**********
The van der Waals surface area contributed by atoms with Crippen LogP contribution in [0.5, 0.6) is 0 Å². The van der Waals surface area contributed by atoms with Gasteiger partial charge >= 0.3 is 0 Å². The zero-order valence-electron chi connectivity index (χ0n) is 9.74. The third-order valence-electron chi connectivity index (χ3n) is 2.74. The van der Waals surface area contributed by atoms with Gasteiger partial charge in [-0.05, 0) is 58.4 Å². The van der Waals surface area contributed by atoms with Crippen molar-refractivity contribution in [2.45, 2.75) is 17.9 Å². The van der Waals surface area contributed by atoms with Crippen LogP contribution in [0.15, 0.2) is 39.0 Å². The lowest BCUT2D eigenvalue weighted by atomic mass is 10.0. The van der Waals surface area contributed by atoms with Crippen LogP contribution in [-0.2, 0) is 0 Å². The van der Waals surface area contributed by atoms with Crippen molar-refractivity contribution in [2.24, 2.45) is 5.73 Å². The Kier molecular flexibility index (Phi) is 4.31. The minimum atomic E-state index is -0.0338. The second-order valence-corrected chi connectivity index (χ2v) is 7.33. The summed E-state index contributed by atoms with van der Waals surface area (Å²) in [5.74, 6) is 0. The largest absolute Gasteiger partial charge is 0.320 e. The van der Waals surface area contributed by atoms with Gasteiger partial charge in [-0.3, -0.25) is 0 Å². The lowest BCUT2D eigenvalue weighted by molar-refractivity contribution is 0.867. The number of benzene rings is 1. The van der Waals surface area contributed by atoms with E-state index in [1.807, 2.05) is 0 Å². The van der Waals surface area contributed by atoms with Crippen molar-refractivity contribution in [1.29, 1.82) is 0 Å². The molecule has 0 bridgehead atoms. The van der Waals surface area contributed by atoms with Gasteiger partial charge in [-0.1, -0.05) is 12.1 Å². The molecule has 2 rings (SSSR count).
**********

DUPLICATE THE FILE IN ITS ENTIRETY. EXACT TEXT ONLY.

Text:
The van der Waals surface area contributed by atoms with Crippen LogP contribution in [0.5, 0.6) is 0 Å². The van der Waals surface area contributed by atoms with Gasteiger partial charge >= 0.3 is 0 Å². The zero-order valence-electron chi connectivity index (χ0n) is 9.74. The third-order valence-electron chi connectivity index (χ3n) is 2.74. The van der Waals surface area contributed by atoms with Gasteiger partial charge in [-0.05, 0) is 58.4 Å². The van der Waals surface area contributed by atoms with Crippen molar-refractivity contribution in [2.45, 2.75) is 17.9 Å². The van der Waals surface area contributed by atoms with Crippen LogP contribution in [0.15, 0.2) is 39.0 Å². The lowest BCUT2D eigenvalue weighted by atomic mass is 10.0. The van der Waals surface area contributed by atoms with Crippen LogP contribution in [-0.2, 0) is 0 Å². The van der Waals surface area contributed by atoms with Crippen molar-refractivity contribution in [2.24, 2.45) is 5.73 Å². The Kier molecular flexibility index (Phi) is 4.31. The minimum atomic E-state index is -0.0338. The second-order valence-corrected chi connectivity index (χ2v) is 7.33. The summed E-state index contributed by atoms with van der Waals surface area (Å²) in [5.74, 6) is 0. The largest absolute Gasteiger partial charge is 0.320 e. The van der Waals surface area contributed by atoms with Gasteiger partial charge in [-0.3, -0.25) is 0 Å². The lowest BCUT2D eigenvalue weighted by molar-refractivity contribution is 0.867. The number of benzene rings is 1. The van der Waals surface area contributed by atoms with E-state index in [1.807, 2.05) is 0 Å². The van der Waals surface area contributed by atoms with Crippen molar-refractivity contribution in [1.29, 1.82) is 0 Å². The molecule has 0 bridgehead atoms. The van der Waals surface area contributed by atoms with Gasteiger partial charge in [-0.1, -0.05) is 12.1 Å². The molecule has 2 rings (SSSR count).